12. A. Tellegen et al., "Personality Similarity in Twins Reared Apart and Together," J. Personality and Social Psychol. 54 (1988): 1031-1039.
13. J. C. Loehlin and R. C. Nichols, Heredity, Environment, and Personality: A Study of 850 Sets of Twins (Austin, Tx.: University of Texas Press, 1976); J. P. Rushton, D. W. Fulker, M. C. Neale, D. K. B. Nias, and H. J. Eysenck, "Altruism and Aggression: The Heritability of Individual Differences," J. Personality and Social Psychol. 6 (1986): 1192-1198; N. G. Martin, L. J. Eaves, A. C. Heath, R. Jardine, L. M. Feingold, and H. J. Eysenck, "Transmission of Social Attitudes," Proc. Natl.
Acad. Sci. USA 83 (1986): 4364-4368; L. J. Eaves, H. J. Eyysenck, and N. G. Martin, Genes, Culture and Personality: An Empirical Approach (New York: Academic Press, 1989). A particularly intriguing twin study concluded that genetic factors account for about 60 percent of the variance in cognitive ability among the elderly [G. E. McClearn, B. Johansson, S. Berg, N. L. Pederson, F. Ahern, S. A. Petrill, and R. Plomin, "Substantial Genetic Influence on Cognitive Abilities in Twins 80 or More Years Old," Science 276 (1997): 1560-1563].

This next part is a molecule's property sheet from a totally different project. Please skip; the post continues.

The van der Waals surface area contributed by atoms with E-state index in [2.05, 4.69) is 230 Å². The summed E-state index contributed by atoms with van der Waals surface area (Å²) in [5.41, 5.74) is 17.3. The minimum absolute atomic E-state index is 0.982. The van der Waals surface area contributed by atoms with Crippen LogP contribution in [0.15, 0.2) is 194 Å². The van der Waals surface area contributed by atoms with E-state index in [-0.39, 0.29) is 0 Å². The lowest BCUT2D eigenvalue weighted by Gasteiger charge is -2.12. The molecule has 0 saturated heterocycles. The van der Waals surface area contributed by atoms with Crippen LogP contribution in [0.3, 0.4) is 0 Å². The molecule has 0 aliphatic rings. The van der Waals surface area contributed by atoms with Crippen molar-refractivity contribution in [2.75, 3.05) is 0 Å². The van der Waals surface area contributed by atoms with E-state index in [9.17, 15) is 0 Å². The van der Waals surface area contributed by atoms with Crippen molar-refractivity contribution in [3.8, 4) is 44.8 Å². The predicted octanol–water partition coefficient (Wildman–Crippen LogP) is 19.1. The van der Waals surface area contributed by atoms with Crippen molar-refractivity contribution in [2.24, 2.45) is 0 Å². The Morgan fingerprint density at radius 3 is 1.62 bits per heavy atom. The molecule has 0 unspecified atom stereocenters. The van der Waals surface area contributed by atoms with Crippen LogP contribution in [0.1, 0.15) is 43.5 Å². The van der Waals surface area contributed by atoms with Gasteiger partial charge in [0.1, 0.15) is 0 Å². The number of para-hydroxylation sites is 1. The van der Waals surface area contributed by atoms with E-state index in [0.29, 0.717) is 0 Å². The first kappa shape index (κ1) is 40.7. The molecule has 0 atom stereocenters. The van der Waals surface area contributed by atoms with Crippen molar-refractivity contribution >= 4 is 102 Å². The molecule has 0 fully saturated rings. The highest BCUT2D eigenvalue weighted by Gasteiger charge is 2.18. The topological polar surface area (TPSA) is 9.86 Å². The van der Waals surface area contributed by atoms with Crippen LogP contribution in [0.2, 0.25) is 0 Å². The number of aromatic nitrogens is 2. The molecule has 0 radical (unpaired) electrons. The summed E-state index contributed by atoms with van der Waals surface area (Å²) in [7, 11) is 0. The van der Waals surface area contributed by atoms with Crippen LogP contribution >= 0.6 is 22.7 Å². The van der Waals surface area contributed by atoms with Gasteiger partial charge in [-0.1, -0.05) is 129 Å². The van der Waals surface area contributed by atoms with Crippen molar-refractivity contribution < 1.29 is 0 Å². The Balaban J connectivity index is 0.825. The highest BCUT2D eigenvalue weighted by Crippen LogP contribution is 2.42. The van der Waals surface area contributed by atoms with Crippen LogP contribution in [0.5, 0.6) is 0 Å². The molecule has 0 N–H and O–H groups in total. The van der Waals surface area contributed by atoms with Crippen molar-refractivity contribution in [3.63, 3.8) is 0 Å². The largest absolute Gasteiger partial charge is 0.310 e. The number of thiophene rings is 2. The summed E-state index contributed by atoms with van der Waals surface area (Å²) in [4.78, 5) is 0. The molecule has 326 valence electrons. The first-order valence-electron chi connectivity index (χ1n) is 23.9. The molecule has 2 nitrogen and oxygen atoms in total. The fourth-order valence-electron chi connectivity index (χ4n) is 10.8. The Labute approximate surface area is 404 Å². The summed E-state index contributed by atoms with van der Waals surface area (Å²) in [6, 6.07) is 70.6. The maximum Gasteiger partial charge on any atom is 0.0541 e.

14. A quote attributed to Douglas Copeland in a recent Rolling Stone magazine.
15. Typical examples of numerous papers on this topic include V. S. Johnston and M. Franklin, "Is Beauty in the Eye of the Beholder?" Ethology and Sociobiol. 14 (1993): 183-199; S. W. Gangestad, R. Thornhill, and R. A. Yeo, "Facial Attractiveness, Developmental Stability, and Fluctuating Asymmetry," Ethology and Sociobiol. 15 (1994): 73-85. Several reviews also have appeared in scientific and popular outlets: J. Horgan, "The New Social Darwinists," Sci. Amer. 273 (1995): 174-181; G. Cowley, "The Biology of Beauty," Newsweek, 3 June 1996.
16. N. G. B. Jones and E. da Costa, "A Suggested Adaptive Value of Toddler Night Waking: Delaying the Birth of the Next Sibling," Ethology and Sociobiol. 8 (1987): 135-142; J. Shepher and J. Reisman, "Pornography: A Sociobiological Attempt at Understanding," Ethology and Sociobiol. 6 (1985): 103-114; J. W. Burgess, "Do Humans Show a 'Species-Typical' Group Size?" Ethology and Sociobiol. 5 (1984): 51-57; J. W. Burgess, "The Social Biology of Human Populations: Spontaneous Group Formation Conforms to Evolutionary Predictions of Adaptive Aggregation Patterns," Ethology and Sociobiol. 10 (1989): 343-359.